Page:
“how could I forget? After months you have a repeating ‘week’ of 7 days, which is named after gods from two religons, one of which is the month-naming one, and a nearly extinct one. And you don’t agree when the week starts.”
“nope! My money is on Monday.”
“that’s the Monday that’s named after your moon, which supposedly influenced the commonality of the 12 months in a year cycle, despite it orbiting 13 times in a year?”
“and as for your days, they split into two halves, named after a phrase you don’t really understand in the long dead language of the same culture that named the months and Saturday.”
“Yep. I took some in college but all I remember is like, ‘boy’, ‘girl’, ‘stinky’, ‘cocksucker’”
“charming. And then each half is divided into 12 hours, but you start at 12, then go to 1, and up to 11”
“all I can say is that it makes more sense on analog clocks.”
“i don’t know what that is and at this point I would prefer you not elaborate. So each of those hours is divided into 60 minutes and then 60 seconds, and this comes from an ancient civilization, but not the one that gave you the month names”
“yep. Different guys. Different part of the world.”
“ok. And then after seconds, you switch to a ‘base-10’ system, but you only really use multiples of a thousand? Milliseconds and microseconds?”
“right. And there’s smaller ones beyond that, but they all use thousands”
“right. Got it. All written down here. Now if you’ll excuse me, I just gotta go make sure I didn’t leave my interociter on, I’ll be right back.”

The tall alien walks back into their saucer without a wave. The landing ramp closes.

The ship gently lifts off as gangly landing legs retract. There’s a beat, then a sudden whooshing sound as air rushes back into the space that previously held the craft, now suddenly vacuum.

NORAD alarms go off briefly as an object is detected leaving the earth’s atmosphere at a significant fraction of the speed of light.

In the years to come, many technological advances are made from what was left behind, a small tablet shaped object made of some kind of artifical stone/neutrino composite material.

The alien message left on screen is eventually translated to read “Untitled Document 1 has not been saved, are you sure you wish to quit? (yes) (no) (cancel)”

Many years have passed, and we await the day the aliens return. They have not.

With our new advancements, we build space-radar systems and can see the many species flying around the galaxy. It’s not long before we realize they’re intentionally giving earth a wide berth.

Drone ships criss-cross the galaxy, but when they get within a lightyear of earth they detour around it.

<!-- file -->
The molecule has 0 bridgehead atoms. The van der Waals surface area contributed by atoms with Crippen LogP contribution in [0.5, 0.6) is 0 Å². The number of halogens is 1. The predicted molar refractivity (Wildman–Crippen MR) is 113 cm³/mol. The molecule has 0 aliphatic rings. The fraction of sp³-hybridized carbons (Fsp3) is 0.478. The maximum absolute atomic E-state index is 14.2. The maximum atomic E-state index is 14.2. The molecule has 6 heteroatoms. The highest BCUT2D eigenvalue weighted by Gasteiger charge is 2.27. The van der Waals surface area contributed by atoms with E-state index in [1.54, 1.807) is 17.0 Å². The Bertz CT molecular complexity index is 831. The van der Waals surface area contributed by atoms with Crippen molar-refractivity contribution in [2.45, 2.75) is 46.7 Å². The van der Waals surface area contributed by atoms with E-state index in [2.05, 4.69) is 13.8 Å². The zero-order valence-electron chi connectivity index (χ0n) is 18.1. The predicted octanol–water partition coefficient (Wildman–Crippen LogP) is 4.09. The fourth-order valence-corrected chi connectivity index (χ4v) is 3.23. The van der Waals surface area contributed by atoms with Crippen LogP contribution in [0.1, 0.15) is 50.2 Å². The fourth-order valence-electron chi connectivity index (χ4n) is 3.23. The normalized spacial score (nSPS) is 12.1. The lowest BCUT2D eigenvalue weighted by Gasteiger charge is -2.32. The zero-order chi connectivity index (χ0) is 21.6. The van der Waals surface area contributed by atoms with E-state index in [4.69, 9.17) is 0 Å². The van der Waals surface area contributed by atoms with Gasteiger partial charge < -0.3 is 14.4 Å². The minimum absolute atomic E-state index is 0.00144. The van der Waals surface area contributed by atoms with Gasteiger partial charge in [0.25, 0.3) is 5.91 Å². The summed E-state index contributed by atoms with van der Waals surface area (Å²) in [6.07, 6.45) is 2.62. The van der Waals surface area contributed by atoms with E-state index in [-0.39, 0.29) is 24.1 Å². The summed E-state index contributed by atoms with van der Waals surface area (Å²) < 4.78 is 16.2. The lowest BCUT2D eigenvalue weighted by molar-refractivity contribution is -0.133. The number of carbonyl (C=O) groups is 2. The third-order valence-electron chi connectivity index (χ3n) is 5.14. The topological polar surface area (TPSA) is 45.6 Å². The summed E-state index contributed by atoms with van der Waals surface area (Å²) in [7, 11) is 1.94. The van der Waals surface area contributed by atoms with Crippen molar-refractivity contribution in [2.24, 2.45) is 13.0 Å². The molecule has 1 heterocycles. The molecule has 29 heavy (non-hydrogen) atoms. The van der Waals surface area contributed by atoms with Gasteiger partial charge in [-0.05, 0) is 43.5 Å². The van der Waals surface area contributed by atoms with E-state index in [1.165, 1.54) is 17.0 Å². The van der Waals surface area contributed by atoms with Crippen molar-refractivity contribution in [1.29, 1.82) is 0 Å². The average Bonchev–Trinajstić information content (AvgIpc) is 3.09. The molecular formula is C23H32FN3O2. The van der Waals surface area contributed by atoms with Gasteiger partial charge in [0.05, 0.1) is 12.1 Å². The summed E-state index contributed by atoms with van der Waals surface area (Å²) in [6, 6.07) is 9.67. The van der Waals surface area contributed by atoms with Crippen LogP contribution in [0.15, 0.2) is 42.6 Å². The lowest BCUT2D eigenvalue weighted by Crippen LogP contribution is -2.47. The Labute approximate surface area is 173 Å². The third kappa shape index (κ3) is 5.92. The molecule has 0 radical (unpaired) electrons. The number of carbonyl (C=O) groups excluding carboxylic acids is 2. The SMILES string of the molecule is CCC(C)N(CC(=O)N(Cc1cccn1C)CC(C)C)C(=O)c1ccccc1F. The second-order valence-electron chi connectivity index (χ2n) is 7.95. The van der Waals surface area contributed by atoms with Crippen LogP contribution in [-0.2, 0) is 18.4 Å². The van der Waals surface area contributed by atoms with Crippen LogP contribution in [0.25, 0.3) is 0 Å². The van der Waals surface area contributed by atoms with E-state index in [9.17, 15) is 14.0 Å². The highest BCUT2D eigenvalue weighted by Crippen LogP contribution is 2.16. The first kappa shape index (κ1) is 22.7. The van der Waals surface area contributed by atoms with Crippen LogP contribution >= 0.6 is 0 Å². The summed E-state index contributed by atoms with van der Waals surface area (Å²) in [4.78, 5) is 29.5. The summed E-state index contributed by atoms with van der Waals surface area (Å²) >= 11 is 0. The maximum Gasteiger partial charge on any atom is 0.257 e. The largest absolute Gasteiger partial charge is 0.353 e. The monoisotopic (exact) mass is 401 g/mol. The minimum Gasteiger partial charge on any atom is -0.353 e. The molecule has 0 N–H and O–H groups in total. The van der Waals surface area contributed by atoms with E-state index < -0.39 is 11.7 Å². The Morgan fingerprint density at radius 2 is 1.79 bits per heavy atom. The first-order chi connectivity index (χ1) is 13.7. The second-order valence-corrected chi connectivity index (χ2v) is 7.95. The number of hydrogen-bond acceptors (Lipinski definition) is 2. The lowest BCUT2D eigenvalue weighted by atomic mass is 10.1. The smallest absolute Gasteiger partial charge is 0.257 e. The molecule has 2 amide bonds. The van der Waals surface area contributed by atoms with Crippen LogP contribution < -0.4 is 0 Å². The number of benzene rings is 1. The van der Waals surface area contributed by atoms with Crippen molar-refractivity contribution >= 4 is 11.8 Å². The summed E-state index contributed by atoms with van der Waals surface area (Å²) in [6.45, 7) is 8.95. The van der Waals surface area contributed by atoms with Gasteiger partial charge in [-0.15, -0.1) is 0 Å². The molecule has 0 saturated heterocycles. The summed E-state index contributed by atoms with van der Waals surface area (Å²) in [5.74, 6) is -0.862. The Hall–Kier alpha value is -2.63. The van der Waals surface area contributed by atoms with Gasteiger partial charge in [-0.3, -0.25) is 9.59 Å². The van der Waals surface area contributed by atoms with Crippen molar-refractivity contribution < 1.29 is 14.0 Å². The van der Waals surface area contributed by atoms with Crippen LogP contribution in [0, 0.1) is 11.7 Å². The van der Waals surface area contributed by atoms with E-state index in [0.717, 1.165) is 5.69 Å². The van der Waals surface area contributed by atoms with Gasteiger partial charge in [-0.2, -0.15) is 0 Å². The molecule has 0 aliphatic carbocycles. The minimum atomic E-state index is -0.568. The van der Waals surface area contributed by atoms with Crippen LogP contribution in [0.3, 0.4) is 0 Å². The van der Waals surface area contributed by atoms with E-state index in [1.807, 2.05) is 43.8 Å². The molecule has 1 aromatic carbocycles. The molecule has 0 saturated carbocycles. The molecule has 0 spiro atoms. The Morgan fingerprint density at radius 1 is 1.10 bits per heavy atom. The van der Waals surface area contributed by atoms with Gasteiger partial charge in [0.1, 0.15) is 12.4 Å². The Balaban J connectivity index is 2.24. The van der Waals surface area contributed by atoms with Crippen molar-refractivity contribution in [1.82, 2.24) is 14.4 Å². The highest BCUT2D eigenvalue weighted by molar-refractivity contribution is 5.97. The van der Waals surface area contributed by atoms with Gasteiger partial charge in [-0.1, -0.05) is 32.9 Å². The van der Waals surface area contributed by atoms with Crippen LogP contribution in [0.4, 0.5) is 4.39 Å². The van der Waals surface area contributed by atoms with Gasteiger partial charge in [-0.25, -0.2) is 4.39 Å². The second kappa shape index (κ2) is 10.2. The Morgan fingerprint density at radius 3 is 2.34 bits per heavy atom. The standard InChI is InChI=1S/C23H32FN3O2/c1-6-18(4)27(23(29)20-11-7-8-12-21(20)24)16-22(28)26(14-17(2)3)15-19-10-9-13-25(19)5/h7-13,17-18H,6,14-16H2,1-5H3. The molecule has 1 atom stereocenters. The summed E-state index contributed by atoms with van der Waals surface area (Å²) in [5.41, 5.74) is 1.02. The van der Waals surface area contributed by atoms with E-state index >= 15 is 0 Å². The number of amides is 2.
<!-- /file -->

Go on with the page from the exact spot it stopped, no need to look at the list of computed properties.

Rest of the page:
We finally get a subspace radio working, and start working to decode the noisy traffic of a thousand civilizations talking to each other. We broadcast a message of greetings and peace

Less than a week later, the subspace net goes quiet. Our space radar reports the solar system is now surrounded by small vessels, suspected to be some kind of automated probe, and they’re blocking all radio traffic in or out. Even the pulsars go quiet, all radio waves are gone.

We focus on cracking the secret of FTL travel. The first prototype never makes it off the ground, as before the rocket can even ignite, it’s crushed by a small meteor

Forensic reconstruction suggests it was a sundial, carved from rock dug out of the far side of the moon.

Anyway if anyone wants to, like, draw or animate this or film this (or something inspired by it)? That’d be sweet, you don’t need permission from me, go ahead. I’d do it but I don’t have the time or skills. Just put like “based on a story by Foone” somewhere in the credits.

It’s always weird saying that because it kinda sounds like I’m implying I think this is like A MOVIE SCRIPT THAT’S GOING TO HOLLYWOOD! or something. I don’t, I just want to make sure everyone knows it’s free to adapt and remix and all that.

It amused me to type, I hope it amused you to read, and if it amuses you to make something based on it, go right ahead. I’d love to see it.

Enterprise Software - A Camel is a Horse Designed by Committee by Arvind Narayanan More Pasta

The point is, some products are sold directly to the end user, and are forced to prioritize usability. Other products are sold to an intermediary whose concerns are typically different from the user’s needs. Such products don’t HAVE to end up as unusable garbage, but usually do.

Jira and Confluence, which I use at work, come to mind as formerly amazing products which have gone down the shitter with unnecessary Enterprise™ feature-bloat over the past few years. I wonder if there’s a way out of this mire (maybe start saying “No”?) Until then, #jobsecurity I guess.

My university just announced that it’s dumping Blackboard, and there was much rejoicing. Why is Blackboard universally reviled? There’s a standard story of why “enterprise software” sucks. If you’ll bear with me, I think this is best appreciated by talking about… baby clothes!